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Web1 vs Web2 vs Web3, in a nutshell

Sigma School
09/05/2022 12:14PM

Chances are, you’ve heard the term “web3” many times.

Web3 startups have been raising mad funds, hiring like there’s no tomorrow and at this point even stealing tech talents from big techs! They’re appearing on social media and techcrunch more than any other web2-based startups.

So it all got me curious, super curious. I’ve spent several months looking into this space, and I’ve seen its growth. It’s moving really fast.

And before I even know it, I’ve gone deep into this Web3 rabbit hole.

Disclaimer: I’m by no means a web3 expert. If there is anything unclear or technically inaccurate, please let me know!

Before we get into web3, though, let’s quickly go over what web 1.0 and web 2.0 are. That’ll give us a bit more context.

Web 1.0

Web 1.0 refers to the earliest stage of the world wide web. It mostly consisted of static pages that ran on ISP-hosted web servers or on free web hosting services.

What does that mean? It means it was a system in which most internet content and assets were created by people who were hosting it.

Static means it’s not interactive or dynamic like most websites you see today. It’s mostly just HTML and CSS, allowing visitors to just browse content, and all customisation is solely done by the owner of the website.

So think about newspaper websites, personal blogs and other things like that. The companies or people that create the content, also host the websites.

Most of the websites compiled here in this link would most likely fit in this category: https://gizmodo.com/23-ancient-web-sites-that-are-still-alive-5960831

Web 2.0

Then came web 2.0. This is a newer system in which much of the content on the internet is created by users, but they’re hosted by companies.

For example, on Linkedin, users create and upload photos, texts and videos to Linkedin. However, they’re hosted by Linkedin. They’re ‘owned’ by Linkedin.

Web 2.0 was the major step up from1.0 that changed how the world saw the internet. It became more widespread as it offered various information, user-to-user interaction, content creation, and blogging. Tim Berners-Lee coined the World Wide Web as sites, and social media applications became widespread.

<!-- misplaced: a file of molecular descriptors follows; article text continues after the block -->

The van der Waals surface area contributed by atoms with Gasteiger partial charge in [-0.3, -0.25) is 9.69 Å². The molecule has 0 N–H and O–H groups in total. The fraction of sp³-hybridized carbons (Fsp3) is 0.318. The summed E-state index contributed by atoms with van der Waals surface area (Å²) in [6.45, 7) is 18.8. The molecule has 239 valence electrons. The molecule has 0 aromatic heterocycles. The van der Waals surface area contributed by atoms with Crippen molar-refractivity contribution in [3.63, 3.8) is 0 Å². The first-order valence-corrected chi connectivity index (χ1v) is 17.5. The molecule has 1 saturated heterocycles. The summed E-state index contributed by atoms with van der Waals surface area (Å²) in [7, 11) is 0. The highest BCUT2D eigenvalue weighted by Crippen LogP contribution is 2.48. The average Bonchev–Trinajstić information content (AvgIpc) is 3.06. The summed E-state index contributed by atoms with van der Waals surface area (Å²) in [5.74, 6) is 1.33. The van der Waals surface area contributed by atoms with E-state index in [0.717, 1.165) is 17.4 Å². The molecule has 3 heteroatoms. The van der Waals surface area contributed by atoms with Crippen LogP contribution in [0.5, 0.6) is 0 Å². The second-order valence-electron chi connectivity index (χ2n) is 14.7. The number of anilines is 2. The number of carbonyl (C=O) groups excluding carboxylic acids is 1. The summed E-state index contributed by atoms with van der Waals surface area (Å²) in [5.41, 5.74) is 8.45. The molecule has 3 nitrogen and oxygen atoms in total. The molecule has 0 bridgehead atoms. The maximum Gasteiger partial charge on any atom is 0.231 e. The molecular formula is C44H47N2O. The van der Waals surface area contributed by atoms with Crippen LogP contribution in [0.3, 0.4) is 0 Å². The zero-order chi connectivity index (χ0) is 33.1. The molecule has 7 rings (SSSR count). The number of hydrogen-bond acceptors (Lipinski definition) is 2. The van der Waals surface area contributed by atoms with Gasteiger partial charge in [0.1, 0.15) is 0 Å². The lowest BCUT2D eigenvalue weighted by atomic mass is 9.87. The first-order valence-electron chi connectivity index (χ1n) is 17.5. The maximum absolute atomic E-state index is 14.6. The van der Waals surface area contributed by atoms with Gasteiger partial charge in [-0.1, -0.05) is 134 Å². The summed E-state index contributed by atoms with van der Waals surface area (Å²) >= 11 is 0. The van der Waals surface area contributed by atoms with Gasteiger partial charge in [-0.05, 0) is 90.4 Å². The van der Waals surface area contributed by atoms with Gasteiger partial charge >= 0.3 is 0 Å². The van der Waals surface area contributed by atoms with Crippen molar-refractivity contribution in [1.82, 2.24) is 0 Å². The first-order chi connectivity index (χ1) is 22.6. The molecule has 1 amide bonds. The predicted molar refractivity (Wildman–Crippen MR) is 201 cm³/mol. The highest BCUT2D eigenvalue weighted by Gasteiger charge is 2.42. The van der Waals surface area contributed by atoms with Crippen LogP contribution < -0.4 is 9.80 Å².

Pretty much most of the web apps we see today, falls in the Web2.0 category. That’s what Full Stack Developers work on and what helps them demand such high salaries today.

What’s wrong with Web 2.0?

Web 2.0 is mostly criticised by the Web3.0 fanclubs for a few reasons.

For the most part, users don’t get to make money even though they supply lots of content to the service providers. For example, Youtube is worth multiple orders of magnitude more than the highest paid content creator (Youtuber). In fact, they are worth more than all youtube creators combined. Another example, Facebook users don’t get paid for posting stuff on Facebook, but Facebook itself makes money by selling advertisements.

In summary, Web 2.0 is controlled by a few large companies, and this gives them the ability to remove or censor content they don’t like.

Web 3.0

Web3, some argue, is the next step in this evolution of the internet. It strives to create a dutiful and data-driven interface and cater to every individual who uses the platform. It is meant to use blockchains, 3D graphics, metaverse, and the Semantic Web.

It’s characterized by how.

  1. It’s decentralized.
  2. Which means it’s not controlled by a single entity.
  3. Which also means computation is decentralized, and so is data
  4. So this means that computation & data don’t live on a single server, or a collection of servers owned by a single entity

Because it’s decentralized, it is:

  1. Almost impossible to control or censor by a single entity.
  2. User-first. Participants in the network can be paid directly for contributing to it, instead of having to go through an intermediary.

Here’s an example.

  • In Facebook (Web 2.0), all data and algorithms are controlled by a single entity — Facebook. This is the same for all other Web2.0 companies. Literally pretty much every other websites deployed in production today.
  • In the Web3 world, all the data and algorithms would be distributed on many, many servers. To control the entire network, one would need to control all of these servers, which would be nearly impossible.

Examples of Web3 networks:

  • The Ethereum network: ethereum.org/en/developers/docs/networks
  • There are many other ones, but they’re all based on the blockchain technology, which is the underlying tech for Bitcoin, as well.